The atmosphere contains various impurities which have adverse effects on stones. For instance, the acids and fumes are predominant in an industrial town. These impurities act on carbonate of lime and cause the deterioration of stone.
(4) Living Organisms:
Some living organisms like worms and bacteria act upon stones and deteriorate them. These organisms make holes in stones and thus weaken them. They also secrete organic acids which have a corrosive action on stone minerals.
(5) Movements of Chemicals:
If stones of different variety, such as limestone and sandstone, are used side by side in the same structure, the chemicals formed by the action of atmospheric agencies on one variety may move on the other and cause the deterioration of that other.
For instance, if sandstone is placed below limestone, the chemicals brought down from the limestone by rain water or any other reason will cause decay of the sandstone. In a similar way, if granular limestone and magnesium limestone are used together, the granular limestone may deteriorate due to the absorption of magnesium sulphate from magnesium limestone.
(6) Nature of Mortar:
The nature of mortar used as a binding material in stone masonry may be such that it may react chemically with any one of the constituents of stones and thus it may lead to the disintegration of stones.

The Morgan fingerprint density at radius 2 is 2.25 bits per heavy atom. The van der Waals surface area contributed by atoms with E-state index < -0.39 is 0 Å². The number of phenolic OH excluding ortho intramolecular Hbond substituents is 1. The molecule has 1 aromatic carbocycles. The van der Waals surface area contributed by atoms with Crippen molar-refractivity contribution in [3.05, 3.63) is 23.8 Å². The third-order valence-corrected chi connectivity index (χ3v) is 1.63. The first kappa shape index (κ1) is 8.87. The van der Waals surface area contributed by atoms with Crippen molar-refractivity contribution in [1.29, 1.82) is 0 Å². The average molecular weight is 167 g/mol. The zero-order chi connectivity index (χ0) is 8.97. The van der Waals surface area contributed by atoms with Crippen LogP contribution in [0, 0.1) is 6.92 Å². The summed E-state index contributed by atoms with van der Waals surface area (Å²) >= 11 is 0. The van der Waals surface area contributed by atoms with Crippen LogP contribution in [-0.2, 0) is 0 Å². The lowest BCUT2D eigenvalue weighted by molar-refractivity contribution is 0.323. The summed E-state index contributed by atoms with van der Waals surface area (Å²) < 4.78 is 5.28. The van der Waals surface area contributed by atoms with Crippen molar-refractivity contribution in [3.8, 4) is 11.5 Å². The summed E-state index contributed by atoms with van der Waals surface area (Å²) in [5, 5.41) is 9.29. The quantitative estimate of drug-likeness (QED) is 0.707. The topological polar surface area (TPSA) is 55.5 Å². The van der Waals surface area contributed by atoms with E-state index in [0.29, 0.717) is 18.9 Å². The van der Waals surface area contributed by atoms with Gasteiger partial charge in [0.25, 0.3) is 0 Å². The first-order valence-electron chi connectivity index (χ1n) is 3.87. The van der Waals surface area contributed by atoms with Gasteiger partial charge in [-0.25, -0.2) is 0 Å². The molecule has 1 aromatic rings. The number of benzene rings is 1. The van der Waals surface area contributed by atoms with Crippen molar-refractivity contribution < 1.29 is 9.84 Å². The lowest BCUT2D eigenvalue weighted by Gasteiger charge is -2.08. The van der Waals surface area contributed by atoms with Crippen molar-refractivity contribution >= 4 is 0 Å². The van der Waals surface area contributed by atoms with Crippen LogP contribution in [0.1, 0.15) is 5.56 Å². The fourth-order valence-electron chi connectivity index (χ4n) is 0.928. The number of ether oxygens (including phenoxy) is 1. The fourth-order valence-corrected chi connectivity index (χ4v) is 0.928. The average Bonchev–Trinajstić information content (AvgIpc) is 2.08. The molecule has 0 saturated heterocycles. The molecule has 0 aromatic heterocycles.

(7) Rain Water:
The action of rain water on stones is too fold – physical and chemical. The rain wets the surface of stone and it is dried by sunshine. Such alternate wetness and drying result in the disintegration of stone. This is the physical action of rain water.
The rain water, as it descends through the atmosphere to the surface of earth, absorbs carbon dioxide (CO2), hydrogen sulphide (HgS) and other gases present in the atmosphere. These gases act adversely on stones and they cause decay of stones. This is the chemical action of rain water.
(8) Temperature Variations:
The rise of temperature results in expansion of stones. The fall of temperature causes contraction of stones. If rise and fall of temperatures are frequent, the stones are easily deteriorated because of the setting up of internal stresses.
(9) Vegetable Growth:
The creepers and certain trees develop on stone surface with their roots in joints between stones. Such roots attract moisture and keep the stone surface damp. At the same time, they try to expand. Such actions then accelerate the decay of stones.